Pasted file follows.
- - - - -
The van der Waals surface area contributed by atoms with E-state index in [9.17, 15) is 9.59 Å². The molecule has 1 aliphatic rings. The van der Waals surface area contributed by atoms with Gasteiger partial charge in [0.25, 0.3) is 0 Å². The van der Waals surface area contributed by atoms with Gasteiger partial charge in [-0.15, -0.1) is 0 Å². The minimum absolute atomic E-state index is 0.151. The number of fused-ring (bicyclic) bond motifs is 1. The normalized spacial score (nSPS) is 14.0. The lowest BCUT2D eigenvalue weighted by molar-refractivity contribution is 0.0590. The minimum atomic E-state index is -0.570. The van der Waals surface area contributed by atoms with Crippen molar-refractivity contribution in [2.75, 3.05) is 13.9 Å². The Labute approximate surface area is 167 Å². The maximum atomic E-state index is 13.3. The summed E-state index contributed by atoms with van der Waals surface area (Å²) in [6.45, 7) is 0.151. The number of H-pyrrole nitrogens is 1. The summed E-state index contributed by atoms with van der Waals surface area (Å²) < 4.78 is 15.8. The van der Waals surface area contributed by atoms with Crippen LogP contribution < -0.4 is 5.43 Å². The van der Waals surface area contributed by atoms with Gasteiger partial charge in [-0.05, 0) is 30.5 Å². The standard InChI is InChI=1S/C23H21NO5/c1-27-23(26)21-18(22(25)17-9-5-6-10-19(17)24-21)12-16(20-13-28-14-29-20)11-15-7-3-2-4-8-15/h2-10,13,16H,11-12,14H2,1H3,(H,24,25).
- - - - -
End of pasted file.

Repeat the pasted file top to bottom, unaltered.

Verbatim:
The van der Waals surface area contributed by atoms with E-state index in [9.17, 15) is 9.59 Å². The molecule has 1 aliphatic rings. The van der Waals surface area contributed by atoms with Gasteiger partial charge in [0.25, 0.3) is 0 Å². The van der Waals surface area contributed by atoms with Gasteiger partial charge in [-0.15, -0.1) is 0 Å². The minimum absolute atomic E-state index is 0.151. The number of fused-ring (bicyclic) bond motifs is 1. The normalized spacial score (nSPS) is 14.0. The lowest BCUT2D eigenvalue weighted by molar-refractivity contribution is 0.0590. The minimum atomic E-state index is -0.570. The van der Waals surface area contributed by atoms with Crippen molar-refractivity contribution in [2.75, 3.05) is 13.9 Å². The Labute approximate surface area is 167 Å². The maximum atomic E-state index is 13.3. The summed E-state index contributed by atoms with van der Waals surface area (Å²) in [6.45, 7) is 0.151. The number of H-pyrrole nitrogens is 1. The summed E-state index contributed by atoms with van der Waals surface area (Å²) < 4.78 is 15.8. The van der Waals surface area contributed by atoms with Crippen LogP contribution < -0.4 is 5.43 Å². The van der Waals surface area contributed by atoms with Gasteiger partial charge in [-0.05, 0) is 30.5 Å². The standard InChI is InChI=1S/C23H21NO5/c1-27-23(26)21-18(22(25)17-9-5-6-10-19(17)24-21)12-16(20-13-28-14-29-20)11-15-7-3-2-4-8-15/h2-10,13,16H,11-12,14H2,1H3,(H,24,25).